Is Aeropress Better Than Nespresso?

Good coffee brewed in an Aeropress is going to taste better than what a Nespresso can brew, though the two are both able to brew bold and rich flavors.

It’s important to keep in mind that Aeropress does not brew espresso, although the result is a very similar bold and rich brew. The method is very similar to a French press, and the resulting coffee is a close match.

A decent Aeropress is going to be cheaper than a Nespresso machine, although you’ll have to factor in the extra gadgets you’ll need in order to use the Aeropress. Luckily, there are many bundles including extra gadgets for use. You’ll still need to get your hands on a good grinder, as the best Aeropress coffee will come from freshly ground beans.

Although you’ll need a bit more to make a successful brew with an Aeropress, the taste and quality is worth it. Making a drink with an Aeropress takes under two minutes, as compared to French presses which take closer to five. The Nespresso brews coffee faster than both of the mentioned methods, but Aeropress still comes out with a much faster brew than a lot of methods.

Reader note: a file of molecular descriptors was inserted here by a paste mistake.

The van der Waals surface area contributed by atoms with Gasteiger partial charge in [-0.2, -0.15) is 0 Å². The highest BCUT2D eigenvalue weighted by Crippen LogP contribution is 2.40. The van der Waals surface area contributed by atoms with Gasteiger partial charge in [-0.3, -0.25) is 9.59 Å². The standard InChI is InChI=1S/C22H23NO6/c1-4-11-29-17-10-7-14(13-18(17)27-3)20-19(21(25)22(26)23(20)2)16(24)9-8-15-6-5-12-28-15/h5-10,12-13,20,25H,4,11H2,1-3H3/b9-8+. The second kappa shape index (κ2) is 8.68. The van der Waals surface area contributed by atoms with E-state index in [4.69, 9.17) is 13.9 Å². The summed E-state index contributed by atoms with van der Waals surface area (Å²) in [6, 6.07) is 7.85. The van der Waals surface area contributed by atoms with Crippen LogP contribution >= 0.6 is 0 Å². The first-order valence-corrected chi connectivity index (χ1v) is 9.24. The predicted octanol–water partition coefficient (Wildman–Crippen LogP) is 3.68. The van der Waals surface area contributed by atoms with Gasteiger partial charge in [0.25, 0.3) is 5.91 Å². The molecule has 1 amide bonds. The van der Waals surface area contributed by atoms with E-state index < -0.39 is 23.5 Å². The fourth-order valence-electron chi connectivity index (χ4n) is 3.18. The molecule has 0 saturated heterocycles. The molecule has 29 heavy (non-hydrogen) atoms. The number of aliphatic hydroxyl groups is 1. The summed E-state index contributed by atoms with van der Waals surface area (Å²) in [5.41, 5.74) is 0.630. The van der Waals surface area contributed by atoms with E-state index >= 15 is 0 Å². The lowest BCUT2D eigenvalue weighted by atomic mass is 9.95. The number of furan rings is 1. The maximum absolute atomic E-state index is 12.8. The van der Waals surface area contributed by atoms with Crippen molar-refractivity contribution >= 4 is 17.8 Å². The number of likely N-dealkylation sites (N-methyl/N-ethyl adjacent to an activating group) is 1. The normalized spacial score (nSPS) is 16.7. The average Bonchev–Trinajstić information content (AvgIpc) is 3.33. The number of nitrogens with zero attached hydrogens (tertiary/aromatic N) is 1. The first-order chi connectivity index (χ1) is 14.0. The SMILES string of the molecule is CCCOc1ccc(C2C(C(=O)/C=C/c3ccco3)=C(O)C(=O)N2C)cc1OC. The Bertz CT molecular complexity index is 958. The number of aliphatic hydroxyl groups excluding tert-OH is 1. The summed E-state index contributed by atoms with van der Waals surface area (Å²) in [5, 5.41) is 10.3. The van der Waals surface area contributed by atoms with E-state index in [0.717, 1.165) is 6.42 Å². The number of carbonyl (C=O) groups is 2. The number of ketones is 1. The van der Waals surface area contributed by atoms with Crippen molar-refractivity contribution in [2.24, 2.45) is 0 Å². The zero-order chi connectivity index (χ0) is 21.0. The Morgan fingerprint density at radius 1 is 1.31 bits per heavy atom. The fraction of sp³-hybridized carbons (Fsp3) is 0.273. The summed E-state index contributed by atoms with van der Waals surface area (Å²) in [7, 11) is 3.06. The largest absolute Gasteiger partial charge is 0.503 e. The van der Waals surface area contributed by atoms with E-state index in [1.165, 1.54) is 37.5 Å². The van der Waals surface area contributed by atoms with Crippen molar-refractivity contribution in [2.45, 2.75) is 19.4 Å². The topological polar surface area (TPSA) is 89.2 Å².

The Aeropress brew method also offers a lot more control and flexibility than the Nespresso. You get to toy with different amounts of beans to make stronger or weaker brews, and larger amounts.

Again, you’ll want to grind your own beans, so you also will have control over the extraction of the coffee, which depends on how fine or coarse you grind it. For Aeropress, you’ll want finely ground coffee. Aeropresses also cut some of the acid out of the coffee taste, which can be difficult to achieve and is nice to find in a brew method.

If you have the necessary supplies, and know how to properly use an Aeropress, the coffee you brew will undoubtedly top that of a cup brewed from a Nespresso.